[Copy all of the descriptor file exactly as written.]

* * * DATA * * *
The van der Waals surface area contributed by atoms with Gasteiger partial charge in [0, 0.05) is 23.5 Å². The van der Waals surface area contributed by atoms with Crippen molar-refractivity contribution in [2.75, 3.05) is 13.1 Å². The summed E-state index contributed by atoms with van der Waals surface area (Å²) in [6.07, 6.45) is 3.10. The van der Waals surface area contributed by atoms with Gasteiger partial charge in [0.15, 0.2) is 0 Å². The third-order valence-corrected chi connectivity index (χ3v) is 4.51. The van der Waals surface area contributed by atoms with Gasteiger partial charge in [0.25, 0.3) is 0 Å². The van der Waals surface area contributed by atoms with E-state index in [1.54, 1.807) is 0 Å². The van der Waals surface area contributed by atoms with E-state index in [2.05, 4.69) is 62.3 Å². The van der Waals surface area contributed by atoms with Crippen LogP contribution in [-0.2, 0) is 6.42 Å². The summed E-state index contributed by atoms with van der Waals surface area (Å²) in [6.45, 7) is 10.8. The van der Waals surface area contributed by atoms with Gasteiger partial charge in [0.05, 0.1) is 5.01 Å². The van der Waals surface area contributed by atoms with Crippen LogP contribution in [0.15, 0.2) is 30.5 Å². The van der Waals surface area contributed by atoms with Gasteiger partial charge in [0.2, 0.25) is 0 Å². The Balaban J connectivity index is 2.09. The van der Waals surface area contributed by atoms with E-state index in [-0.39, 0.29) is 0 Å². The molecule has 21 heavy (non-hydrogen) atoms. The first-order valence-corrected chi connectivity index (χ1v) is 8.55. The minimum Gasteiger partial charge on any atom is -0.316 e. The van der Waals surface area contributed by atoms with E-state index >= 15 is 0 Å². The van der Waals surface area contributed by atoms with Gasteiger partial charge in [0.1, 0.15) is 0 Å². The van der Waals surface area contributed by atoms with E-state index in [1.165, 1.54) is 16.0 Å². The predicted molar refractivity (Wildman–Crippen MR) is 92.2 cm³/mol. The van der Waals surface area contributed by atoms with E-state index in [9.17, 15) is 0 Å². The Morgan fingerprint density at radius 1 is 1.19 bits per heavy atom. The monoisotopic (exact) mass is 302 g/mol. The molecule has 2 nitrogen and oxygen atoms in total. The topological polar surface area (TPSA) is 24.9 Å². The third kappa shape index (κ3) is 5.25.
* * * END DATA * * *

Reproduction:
The van der Waals surface area contributed by atoms with Gasteiger partial charge in [0, 0.05) is 23.5 Å². The van der Waals surface area contributed by atoms with Crippen molar-refractivity contribution in [2.75, 3.05) is 13.1 Å². The summed E-state index contributed by atoms with van der Waals surface area (Å²) in [6.07, 6.45) is 3.10. The van der Waals surface area contributed by atoms with Gasteiger partial charge in [0.15, 0.2) is 0 Å². The third-order valence-corrected chi connectivity index (χ3v) is 4.51. The van der Waals surface area contributed by atoms with Gasteiger partial charge in [0.25, 0.3) is 0 Å². The van der Waals surface area contributed by atoms with E-state index in [1.54, 1.807) is 0 Å². The van der Waals surface area contributed by atoms with E-state index in [2.05, 4.69) is 62.3 Å². The van der Waals surface area contributed by atoms with Crippen LogP contribution in [-0.2, 0) is 6.42 Å². The summed E-state index contributed by atoms with van der Waals surface area (Å²) in [6.45, 7) is 10.8. The van der Waals surface area contributed by atoms with Gasteiger partial charge in [0.05, 0.1) is 5.01 Å². The van der Waals surface area contributed by atoms with Crippen LogP contribution in [0.15, 0.2) is 30.5 Å². The van der Waals surface area contributed by atoms with Gasteiger partial charge in [0.2, 0.25) is 0 Å². The Balaban J connectivity index is 2.09. The van der Waals surface area contributed by atoms with E-state index in [-0.39, 0.29) is 0 Å². The molecule has 21 heavy (non-hydrogen) atoms. The first-order valence-corrected chi connectivity index (χ1v) is 8.55. The minimum Gasteiger partial charge on any atom is -0.316 e. The van der Waals surface area contributed by atoms with E-state index >= 15 is 0 Å². The van der Waals surface area contributed by atoms with Gasteiger partial charge in [0.1, 0.15) is 0 Å². The van der Waals surface area contributed by atoms with E-state index in [1.165, 1.54) is 16.0 Å². The predicted molar refractivity (Wildman–Crippen MR) is 92.2 cm³/mol. The van der Waals surface area contributed by atoms with E-state index in [9.17, 15) is 0 Å². The Morgan fingerprint density at radius 1 is 1.19 bits per heavy atom. The monoisotopic (exact) mass is 302 g/mol. The molecule has 2 nitrogen and oxygen atoms in total. The topological polar surface area (TPSA) is 24.9 Å². The third kappa shape index (κ3) is 5.25.